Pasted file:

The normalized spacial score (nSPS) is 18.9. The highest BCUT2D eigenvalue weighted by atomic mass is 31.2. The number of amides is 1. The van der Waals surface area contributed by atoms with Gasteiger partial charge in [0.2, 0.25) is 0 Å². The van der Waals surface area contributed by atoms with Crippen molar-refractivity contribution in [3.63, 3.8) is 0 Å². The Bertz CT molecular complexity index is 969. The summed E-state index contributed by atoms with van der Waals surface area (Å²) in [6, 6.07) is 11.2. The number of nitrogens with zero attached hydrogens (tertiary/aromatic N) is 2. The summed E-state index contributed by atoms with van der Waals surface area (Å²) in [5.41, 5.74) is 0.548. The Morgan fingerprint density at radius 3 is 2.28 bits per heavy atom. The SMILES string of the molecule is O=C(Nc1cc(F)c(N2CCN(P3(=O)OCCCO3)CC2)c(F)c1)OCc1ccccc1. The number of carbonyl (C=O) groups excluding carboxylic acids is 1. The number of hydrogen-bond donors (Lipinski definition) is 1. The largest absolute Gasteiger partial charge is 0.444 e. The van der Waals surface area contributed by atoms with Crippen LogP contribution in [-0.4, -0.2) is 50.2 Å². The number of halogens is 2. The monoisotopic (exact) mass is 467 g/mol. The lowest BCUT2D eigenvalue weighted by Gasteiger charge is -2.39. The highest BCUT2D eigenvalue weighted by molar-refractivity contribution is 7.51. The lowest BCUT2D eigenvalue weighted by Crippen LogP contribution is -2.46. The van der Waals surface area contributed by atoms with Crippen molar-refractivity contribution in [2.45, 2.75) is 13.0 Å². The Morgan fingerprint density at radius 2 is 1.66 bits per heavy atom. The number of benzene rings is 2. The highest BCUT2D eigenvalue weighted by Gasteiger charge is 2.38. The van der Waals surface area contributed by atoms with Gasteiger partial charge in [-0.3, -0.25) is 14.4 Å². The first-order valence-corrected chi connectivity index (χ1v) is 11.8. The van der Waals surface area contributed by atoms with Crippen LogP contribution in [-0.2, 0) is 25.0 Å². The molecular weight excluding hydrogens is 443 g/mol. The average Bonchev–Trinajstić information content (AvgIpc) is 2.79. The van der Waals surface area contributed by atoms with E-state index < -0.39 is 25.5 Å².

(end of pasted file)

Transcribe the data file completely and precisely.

The normalized spacial score (nSPS) is 18.9. The highest BCUT2D eigenvalue weighted by atomic mass is 31.2. The number of amides is 1. The van der Waals surface area contributed by atoms with Gasteiger partial charge in [0.2, 0.25) is 0 Å². The van der Waals surface area contributed by atoms with Crippen molar-refractivity contribution in [3.63, 3.8) is 0 Å². The Bertz CT molecular complexity index is 969. The summed E-state index contributed by atoms with van der Waals surface area (Å²) in [6, 6.07) is 11.2. The number of nitrogens with zero attached hydrogens (tertiary/aromatic N) is 2. The summed E-state index contributed by atoms with van der Waals surface area (Å²) in [5.41, 5.74) is 0.548. The Morgan fingerprint density at radius 3 is 2.28 bits per heavy atom. The SMILES string of the molecule is O=C(Nc1cc(F)c(N2CCN(P3(=O)OCCCO3)CC2)c(F)c1)OCc1ccccc1. The number of carbonyl (C=O) groups excluding carboxylic acids is 1. The number of hydrogen-bond donors (Lipinski definition) is 1. The largest absolute Gasteiger partial charge is 0.444 e. The van der Waals surface area contributed by atoms with Crippen LogP contribution in [-0.4, -0.2) is 50.2 Å². The number of halogens is 2. The monoisotopic (exact) mass is 467 g/mol. The lowest BCUT2D eigenvalue weighted by Gasteiger charge is -2.39. The highest BCUT2D eigenvalue weighted by molar-refractivity contribution is 7.51. The lowest BCUT2D eigenvalue weighted by Crippen LogP contribution is -2.46. The van der Waals surface area contributed by atoms with Crippen molar-refractivity contribution in [2.45, 2.75) is 13.0 Å². The Morgan fingerprint density at radius 2 is 1.66 bits per heavy atom. The number of benzene rings is 2. The highest BCUT2D eigenvalue weighted by Gasteiger charge is 2.38. The van der Waals surface area contributed by atoms with Gasteiger partial charge in [-0.3, -0.25) is 14.4 Å². The first-order valence-corrected chi connectivity index (χ1v) is 11.8. The van der Waals surface area contributed by atoms with Crippen LogP contribution in [-0.2, 0) is 25.0 Å². The molecular weight excluding hydrogens is 443 g/mol. The average Bonchev–Trinajstić information content (AvgIpc) is 2.79. The van der Waals surface area contributed by atoms with E-state index < -0.39 is 25.5 Å².